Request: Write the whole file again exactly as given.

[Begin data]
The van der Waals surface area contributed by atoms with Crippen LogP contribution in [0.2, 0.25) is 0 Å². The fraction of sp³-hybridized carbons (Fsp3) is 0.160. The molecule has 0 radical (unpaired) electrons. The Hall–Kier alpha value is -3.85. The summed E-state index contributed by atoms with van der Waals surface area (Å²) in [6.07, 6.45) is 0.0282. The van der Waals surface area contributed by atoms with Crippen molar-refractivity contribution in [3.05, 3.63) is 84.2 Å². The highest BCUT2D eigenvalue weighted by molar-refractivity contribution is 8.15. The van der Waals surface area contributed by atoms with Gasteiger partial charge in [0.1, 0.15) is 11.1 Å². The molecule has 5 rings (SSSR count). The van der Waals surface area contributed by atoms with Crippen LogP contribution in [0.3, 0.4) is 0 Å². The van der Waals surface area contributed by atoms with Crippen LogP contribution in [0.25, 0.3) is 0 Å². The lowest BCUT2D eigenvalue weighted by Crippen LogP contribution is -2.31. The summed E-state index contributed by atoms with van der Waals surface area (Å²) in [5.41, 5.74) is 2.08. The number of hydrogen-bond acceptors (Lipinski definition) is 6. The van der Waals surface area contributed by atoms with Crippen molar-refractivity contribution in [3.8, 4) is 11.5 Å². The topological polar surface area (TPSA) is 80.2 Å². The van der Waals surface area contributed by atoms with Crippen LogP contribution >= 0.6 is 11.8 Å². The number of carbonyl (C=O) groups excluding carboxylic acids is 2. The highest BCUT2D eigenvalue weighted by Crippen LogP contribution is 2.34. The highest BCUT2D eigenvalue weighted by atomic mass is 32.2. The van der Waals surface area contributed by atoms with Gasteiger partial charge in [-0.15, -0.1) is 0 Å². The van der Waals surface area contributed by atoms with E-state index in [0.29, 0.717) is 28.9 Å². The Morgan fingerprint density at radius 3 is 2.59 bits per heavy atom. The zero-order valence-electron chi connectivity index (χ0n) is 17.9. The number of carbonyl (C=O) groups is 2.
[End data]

The van der Waals surface area contributed by atoms with Crippen LogP contribution in [0.2, 0.25) is 0 Å². The fraction of sp³-hybridized carbons (Fsp3) is 0.160. The molecule has 0 radical (unpaired) electrons. The Hall–Kier alpha value is -3.85. The summed E-state index contributed by atoms with van der Waals surface area (Å²) in [6.07, 6.45) is 0.0282. The van der Waals surface area contributed by atoms with Crippen molar-refractivity contribution in [3.05, 3.63) is 84.2 Å². The highest BCUT2D eigenvalue weighted by molar-refractivity contribution is 8.15. The van der Waals surface area contributed by atoms with Gasteiger partial charge in [0.1, 0.15) is 11.1 Å². The molecule has 5 rings (SSSR count). The van der Waals surface area contributed by atoms with Crippen LogP contribution in [0.3, 0.4) is 0 Å². The van der Waals surface area contributed by atoms with Crippen LogP contribution in [0.25, 0.3) is 0 Å². The lowest BCUT2D eigenvalue weighted by Crippen LogP contribution is -2.31. The summed E-state index contributed by atoms with van der Waals surface area (Å²) in [5.41, 5.74) is 2.08. The number of hydrogen-bond acceptors (Lipinski definition) is 6. The van der Waals surface area contributed by atoms with Crippen molar-refractivity contribution in [3.8, 4) is 11.5 Å². The topological polar surface area (TPSA) is 80.2 Å². The van der Waals surface area contributed by atoms with Crippen LogP contribution >= 0.6 is 11.8 Å². The number of carbonyl (C=O) groups excluding carboxylic acids is 2. The highest BCUT2D eigenvalue weighted by Crippen LogP contribution is 2.34. The highest BCUT2D eigenvalue weighted by atomic mass is 32.2. The van der Waals surface area contributed by atoms with Gasteiger partial charge in [-0.15, -0.1) is 0 Å². The van der Waals surface area contributed by atoms with E-state index in [0.29, 0.717) is 28.9 Å². The Morgan fingerprint density at radius 3 is 2.59 bits per heavy atom. The zero-order valence-electron chi connectivity index (χ0n) is 17.9. The number of carbonyl (C=O) groups is 2.